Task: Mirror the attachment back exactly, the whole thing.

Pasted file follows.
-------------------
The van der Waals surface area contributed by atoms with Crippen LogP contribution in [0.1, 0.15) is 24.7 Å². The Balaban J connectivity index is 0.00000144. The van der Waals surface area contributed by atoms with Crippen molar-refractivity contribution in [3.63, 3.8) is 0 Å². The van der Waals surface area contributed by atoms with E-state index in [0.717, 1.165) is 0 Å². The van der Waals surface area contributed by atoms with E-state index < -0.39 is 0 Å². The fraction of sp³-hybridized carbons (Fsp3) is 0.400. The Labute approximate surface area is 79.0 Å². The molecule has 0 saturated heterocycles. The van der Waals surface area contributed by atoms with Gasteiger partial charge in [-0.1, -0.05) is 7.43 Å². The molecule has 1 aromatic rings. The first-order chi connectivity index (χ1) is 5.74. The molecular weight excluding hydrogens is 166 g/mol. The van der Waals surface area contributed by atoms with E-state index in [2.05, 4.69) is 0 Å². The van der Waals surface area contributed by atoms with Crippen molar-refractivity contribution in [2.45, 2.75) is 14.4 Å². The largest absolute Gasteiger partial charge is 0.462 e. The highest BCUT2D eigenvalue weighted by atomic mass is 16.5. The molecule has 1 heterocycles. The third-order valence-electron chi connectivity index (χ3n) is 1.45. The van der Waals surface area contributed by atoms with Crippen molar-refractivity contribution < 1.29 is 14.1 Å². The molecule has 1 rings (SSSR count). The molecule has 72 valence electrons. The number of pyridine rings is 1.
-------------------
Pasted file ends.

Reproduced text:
The van der Waals surface area contributed by atoms with Crippen LogP contribution in [0.1, 0.15) is 24.7 Å². The Balaban J connectivity index is 0.00000144. The van der Waals surface area contributed by atoms with Crippen molar-refractivity contribution in [3.63, 3.8) is 0 Å². The van der Waals surface area contributed by atoms with E-state index in [0.717, 1.165) is 0 Å². The van der Waals surface area contributed by atoms with E-state index < -0.39 is 0 Å². The fraction of sp³-hybridized carbons (Fsp3) is 0.400. The Labute approximate surface area is 79.0 Å². The molecule has 0 saturated heterocycles. The van der Waals surface area contributed by atoms with Gasteiger partial charge in [-0.1, -0.05) is 7.43 Å². The molecule has 1 aromatic rings. The first-order chi connectivity index (χ1) is 5.74. The molecular weight excluding hydrogens is 166 g/mol. The van der Waals surface area contributed by atoms with E-state index in [2.05, 4.69) is 0 Å². The van der Waals surface area contributed by atoms with Crippen molar-refractivity contribution in [2.45, 2.75) is 14.4 Å². The largest absolute Gasteiger partial charge is 0.462 e. The highest BCUT2D eigenvalue weighted by atomic mass is 16.5. The molecule has 1 heterocycles. The third-order valence-electron chi connectivity index (χ3n) is 1.45. The van der Waals surface area contributed by atoms with Crippen molar-refractivity contribution < 1.29 is 14.1 Å². The molecule has 1 rings (SSSR count). The molecule has 72 valence electrons. The number of pyridine rings is 1.